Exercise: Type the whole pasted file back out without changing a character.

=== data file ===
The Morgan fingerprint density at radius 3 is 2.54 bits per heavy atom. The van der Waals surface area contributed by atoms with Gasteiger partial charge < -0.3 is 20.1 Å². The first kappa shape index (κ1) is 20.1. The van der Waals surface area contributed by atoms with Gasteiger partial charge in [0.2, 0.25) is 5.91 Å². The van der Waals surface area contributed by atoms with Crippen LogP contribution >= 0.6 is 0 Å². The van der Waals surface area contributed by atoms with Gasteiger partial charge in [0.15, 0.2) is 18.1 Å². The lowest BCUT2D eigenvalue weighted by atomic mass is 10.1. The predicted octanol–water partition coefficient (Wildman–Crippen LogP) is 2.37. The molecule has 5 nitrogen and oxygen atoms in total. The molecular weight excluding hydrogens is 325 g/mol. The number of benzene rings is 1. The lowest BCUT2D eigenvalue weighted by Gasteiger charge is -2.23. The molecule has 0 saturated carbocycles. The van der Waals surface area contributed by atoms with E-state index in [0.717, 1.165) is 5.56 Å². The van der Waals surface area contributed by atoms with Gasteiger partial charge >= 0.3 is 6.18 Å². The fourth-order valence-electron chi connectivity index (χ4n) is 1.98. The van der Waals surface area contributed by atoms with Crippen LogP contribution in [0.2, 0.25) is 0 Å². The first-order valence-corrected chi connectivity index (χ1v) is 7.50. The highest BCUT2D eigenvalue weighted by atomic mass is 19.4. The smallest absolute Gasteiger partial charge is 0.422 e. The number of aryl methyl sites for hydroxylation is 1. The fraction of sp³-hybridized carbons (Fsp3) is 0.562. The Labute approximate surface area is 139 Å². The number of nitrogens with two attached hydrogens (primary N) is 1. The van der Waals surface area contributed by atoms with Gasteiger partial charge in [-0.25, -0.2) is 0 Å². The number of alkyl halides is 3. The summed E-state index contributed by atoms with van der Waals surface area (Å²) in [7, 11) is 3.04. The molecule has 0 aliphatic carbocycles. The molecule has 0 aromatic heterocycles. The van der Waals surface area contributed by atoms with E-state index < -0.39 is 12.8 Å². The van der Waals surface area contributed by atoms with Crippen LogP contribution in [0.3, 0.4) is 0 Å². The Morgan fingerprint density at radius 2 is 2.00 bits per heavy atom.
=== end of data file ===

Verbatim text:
The Morgan fingerprint density at radius 3 is 2.54 bits per heavy atom. The van der Waals surface area contributed by atoms with Gasteiger partial charge < -0.3 is 20.1 Å². The first kappa shape index (κ1) is 20.1. The van der Waals surface area contributed by atoms with Gasteiger partial charge in [0.2, 0.25) is 5.91 Å². The van der Waals surface area contributed by atoms with Crippen LogP contribution >= 0.6 is 0 Å². The van der Waals surface area contributed by atoms with Gasteiger partial charge in [0.15, 0.2) is 18.1 Å². The lowest BCUT2D eigenvalue weighted by atomic mass is 10.1. The predicted octanol–water partition coefficient (Wildman–Crippen LogP) is 2.37. The molecule has 5 nitrogen and oxygen atoms in total. The molecular weight excluding hydrogens is 325 g/mol. The number of benzene rings is 1. The lowest BCUT2D eigenvalue weighted by Gasteiger charge is -2.23. The molecule has 0 saturated carbocycles. The van der Waals surface area contributed by atoms with E-state index in [0.717, 1.165) is 5.56 Å². The van der Waals surface area contributed by atoms with Gasteiger partial charge >= 0.3 is 6.18 Å². The fourth-order valence-electron chi connectivity index (χ4n) is 1.98. The van der Waals surface area contributed by atoms with Crippen LogP contribution in [0.2, 0.25) is 0 Å². The first-order valence-corrected chi connectivity index (χ1v) is 7.50. The highest BCUT2D eigenvalue weighted by atomic mass is 19.4. The smallest absolute Gasteiger partial charge is 0.422 e. The number of aryl methyl sites for hydroxylation is 1. The fraction of sp³-hybridized carbons (Fsp3) is 0.562. The Labute approximate surface area is 139 Å². The number of nitrogens with two attached hydrogens (primary N) is 1. The van der Waals surface area contributed by atoms with Gasteiger partial charge in [-0.25, -0.2) is 0 Å². The number of alkyl halides is 3. The summed E-state index contributed by atoms with van der Waals surface area (Å²) in [7, 11) is 3.04. The molecule has 0 aliphatic carbocycles. The molecule has 0 aromatic heterocycles. The van der Waals surface area contributed by atoms with E-state index < -0.39 is 12.8 Å². The van der Waals surface area contributed by atoms with Crippen LogP contribution in [0.3, 0.4) is 0 Å². The Morgan fingerprint density at radius 2 is 2.00 bits per heavy atom.